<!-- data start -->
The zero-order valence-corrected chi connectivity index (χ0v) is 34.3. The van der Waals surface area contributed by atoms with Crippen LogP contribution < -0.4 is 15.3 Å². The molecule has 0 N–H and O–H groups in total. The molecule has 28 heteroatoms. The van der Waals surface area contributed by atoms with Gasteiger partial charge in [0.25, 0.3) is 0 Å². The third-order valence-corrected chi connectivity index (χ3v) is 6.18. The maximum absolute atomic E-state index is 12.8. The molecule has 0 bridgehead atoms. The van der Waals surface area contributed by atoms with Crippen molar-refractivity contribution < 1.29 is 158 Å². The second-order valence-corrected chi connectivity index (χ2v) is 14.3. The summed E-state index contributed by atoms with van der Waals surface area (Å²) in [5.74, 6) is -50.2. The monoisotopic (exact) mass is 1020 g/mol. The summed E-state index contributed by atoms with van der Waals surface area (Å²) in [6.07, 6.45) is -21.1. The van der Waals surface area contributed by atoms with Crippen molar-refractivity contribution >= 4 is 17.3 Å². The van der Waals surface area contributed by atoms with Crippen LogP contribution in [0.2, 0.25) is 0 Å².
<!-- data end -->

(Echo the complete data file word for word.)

The zero-order valence-corrected chi connectivity index (χ0v) is 34.3. The van der Waals surface area contributed by atoms with Crippen LogP contribution < -0.4 is 15.3 Å². The molecule has 0 N–H and O–H groups in total. The molecule has 28 heteroatoms. The van der Waals surface area contributed by atoms with Gasteiger partial charge in [0.25, 0.3) is 0 Å². The third-order valence-corrected chi connectivity index (χ3v) is 6.18. The maximum absolute atomic E-state index is 12.8. The molecule has 0 bridgehead atoms. The van der Waals surface area contributed by atoms with Crippen molar-refractivity contribution < 1.29 is 158 Å². The second-order valence-corrected chi connectivity index (χ2v) is 14.3. The summed E-state index contributed by atoms with van der Waals surface area (Å²) in [5.74, 6) is -50.2. The monoisotopic (exact) mass is 1020 g/mol. The summed E-state index contributed by atoms with van der Waals surface area (Å²) in [6.07, 6.45) is -21.1. The van der Waals surface area contributed by atoms with Crippen molar-refractivity contribution >= 4 is 17.3 Å². The van der Waals surface area contributed by atoms with Crippen LogP contribution in [0.2, 0.25) is 0 Å².